After cleaning leather, dry it off
Once you've removed stains and dirt from leather, it's important to dry it carefully. In a warm room, it can be left to dry naturally if it is merely damp. Otherwise, use a clean, dry microfibre cloth to dry it more quickly to avoid any mildew or mould growth. Find more ways to get rid of mould in your home in our guide.
Condition leather furniture with leather cream
Once a month, apply leather cream to the sofa with a clean cloth to keep it soft and supple, following the manufacturer's instructions. Let the leather cream sink in, then buff to a shine.
Condition leather furniture with olive oil
Apply a dab of olive oil to a clean, soft microfibre cloth and buff the leather sofa or armchair with it to help keep them supple. In fact, you can mix equal parts white vinegar and olive oil in a bottle, shake well and use it to clean and condition the furniture all in one. Wipe and buff the leather afterwards to remove the oil.
How to stop leather furniture cracking
You might like the look of lived-in leather – its characterful and perfect for period homes and contemporary interiors. This type of furniture is made from aniline-dyed leather; the dye penetrates the material, making it a durable choice. With this type of furniture, cracking can be quite desirable.
However, if you'd rather keep your leather looking brand new, here's what to do:
- Keep leather furniture away from radiators, roaring fires, direct sunlight and air conditioning units;
- Vacuum and dust the leather regularly, using the brush attachment to avoid scratching;
- After cleaning and drying, treat your furniture with a leather conditioner just before it is completely dry.
How to stop leather furniture smelling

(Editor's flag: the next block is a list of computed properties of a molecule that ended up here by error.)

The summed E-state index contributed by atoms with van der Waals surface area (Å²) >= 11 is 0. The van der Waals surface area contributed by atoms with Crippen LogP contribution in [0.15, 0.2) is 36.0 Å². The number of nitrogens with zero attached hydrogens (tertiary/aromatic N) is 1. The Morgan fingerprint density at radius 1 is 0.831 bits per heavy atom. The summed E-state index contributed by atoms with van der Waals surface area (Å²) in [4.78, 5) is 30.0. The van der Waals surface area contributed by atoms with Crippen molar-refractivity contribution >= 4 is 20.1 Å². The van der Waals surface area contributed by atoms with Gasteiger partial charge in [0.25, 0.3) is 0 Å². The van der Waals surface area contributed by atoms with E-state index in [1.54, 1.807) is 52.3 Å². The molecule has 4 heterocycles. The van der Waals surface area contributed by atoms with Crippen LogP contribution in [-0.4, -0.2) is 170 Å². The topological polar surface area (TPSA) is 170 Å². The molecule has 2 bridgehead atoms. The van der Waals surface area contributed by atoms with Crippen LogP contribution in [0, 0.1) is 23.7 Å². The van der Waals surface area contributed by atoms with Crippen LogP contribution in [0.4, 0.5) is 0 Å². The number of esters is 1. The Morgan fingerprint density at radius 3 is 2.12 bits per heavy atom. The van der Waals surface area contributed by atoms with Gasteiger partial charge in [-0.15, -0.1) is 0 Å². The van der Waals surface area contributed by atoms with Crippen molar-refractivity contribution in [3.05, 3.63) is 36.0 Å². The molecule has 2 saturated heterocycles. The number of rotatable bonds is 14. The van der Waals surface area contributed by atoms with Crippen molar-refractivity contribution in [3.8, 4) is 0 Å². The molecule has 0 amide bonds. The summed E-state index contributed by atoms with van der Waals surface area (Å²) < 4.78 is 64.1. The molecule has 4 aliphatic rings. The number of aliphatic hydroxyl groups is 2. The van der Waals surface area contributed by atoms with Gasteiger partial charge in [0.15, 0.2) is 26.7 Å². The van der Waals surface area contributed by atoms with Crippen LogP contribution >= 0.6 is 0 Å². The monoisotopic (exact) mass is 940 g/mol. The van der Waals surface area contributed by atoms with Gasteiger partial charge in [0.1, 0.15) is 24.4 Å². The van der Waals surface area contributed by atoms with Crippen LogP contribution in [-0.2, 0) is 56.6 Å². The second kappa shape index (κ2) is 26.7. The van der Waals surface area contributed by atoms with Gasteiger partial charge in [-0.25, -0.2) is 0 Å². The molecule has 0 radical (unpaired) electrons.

There are a few easy ways to tackle smelly leather furniture:
- Take the furniture outside. A shady spot is best if you're worried about the leather cracking; remove the cushions and allow the furniture to air for as long as possible, and bring it in before the evening starts to feel damp;
- Failing that, air the room with the furniture in it;
- Sprinkle bicarbonate of soda (baking soda in the US) over leather furniture and cushions, allow it to sit for an hour or two then vacuum off. Find out more about how to clean a house with bicarbonate of soda in our guide.
- White vinegar diluted with water (half and half) wiped over the furniture will work to remove odours. Don't forget to treat the underside of cushions, too.
- Check for mould and mildew and treat (as above). Ensure the leather furniture isn't kept in a dank or damp room.
Leather furniture beyond cleaning? Browse these
How to clean leather handbags
Cleaning a leather handbag is no more complicated than cleaning a leather sofa. Simply mix a solution of warm water and washing up liquids (find our pick of the best in our guide), dip a clean, soft microfibre cloth into it, wring it out and wipe the outside of the bag. Using a new clean, damp cloth, wipe off the soap. Dry with a lint-free cloth.